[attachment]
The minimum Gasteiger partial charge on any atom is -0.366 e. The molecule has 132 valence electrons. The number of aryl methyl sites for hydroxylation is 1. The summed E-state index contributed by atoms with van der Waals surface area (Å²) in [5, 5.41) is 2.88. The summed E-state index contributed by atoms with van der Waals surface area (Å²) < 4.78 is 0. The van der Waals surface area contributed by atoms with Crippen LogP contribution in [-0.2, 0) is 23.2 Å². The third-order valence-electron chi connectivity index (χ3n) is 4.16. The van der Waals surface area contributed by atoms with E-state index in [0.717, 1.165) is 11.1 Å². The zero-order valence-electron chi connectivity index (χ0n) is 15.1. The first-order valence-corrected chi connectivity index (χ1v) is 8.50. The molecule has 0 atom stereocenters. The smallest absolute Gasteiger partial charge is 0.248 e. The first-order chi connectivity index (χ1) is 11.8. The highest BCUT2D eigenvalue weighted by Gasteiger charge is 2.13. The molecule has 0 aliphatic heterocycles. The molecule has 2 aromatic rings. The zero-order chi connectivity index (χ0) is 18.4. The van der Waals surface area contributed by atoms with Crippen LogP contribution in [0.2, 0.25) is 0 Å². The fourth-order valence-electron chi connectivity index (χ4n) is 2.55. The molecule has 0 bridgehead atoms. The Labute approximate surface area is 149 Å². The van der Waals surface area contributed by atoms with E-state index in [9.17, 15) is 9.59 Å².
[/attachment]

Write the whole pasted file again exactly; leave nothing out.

The minimum Gasteiger partial charge on any atom is -0.366 e. The molecule has 132 valence electrons. The number of aryl methyl sites for hydroxylation is 1. The summed E-state index contributed by atoms with van der Waals surface area (Å²) in [5, 5.41) is 2.88. The summed E-state index contributed by atoms with van der Waals surface area (Å²) < 4.78 is 0. The van der Waals surface area contributed by atoms with Crippen LogP contribution in [-0.2, 0) is 23.2 Å². The third-order valence-electron chi connectivity index (χ3n) is 4.16. The van der Waals surface area contributed by atoms with E-state index in [0.717, 1.165) is 11.1 Å². The zero-order valence-electron chi connectivity index (χ0n) is 15.1. The first-order valence-corrected chi connectivity index (χ1v) is 8.50. The molecule has 0 atom stereocenters. The smallest absolute Gasteiger partial charge is 0.248 e. The first-order chi connectivity index (χ1) is 11.8. The highest BCUT2D eigenvalue weighted by Gasteiger charge is 2.13. The molecule has 0 aliphatic heterocycles. The molecule has 2 aromatic rings. The zero-order chi connectivity index (χ0) is 18.4. The van der Waals surface area contributed by atoms with Crippen LogP contribution in [0.2, 0.25) is 0 Å². The fourth-order valence-electron chi connectivity index (χ4n) is 2.55. The molecule has 0 bridgehead atoms. The Labute approximate surface area is 149 Å². The van der Waals surface area contributed by atoms with E-state index in [9.17, 15) is 9.59 Å².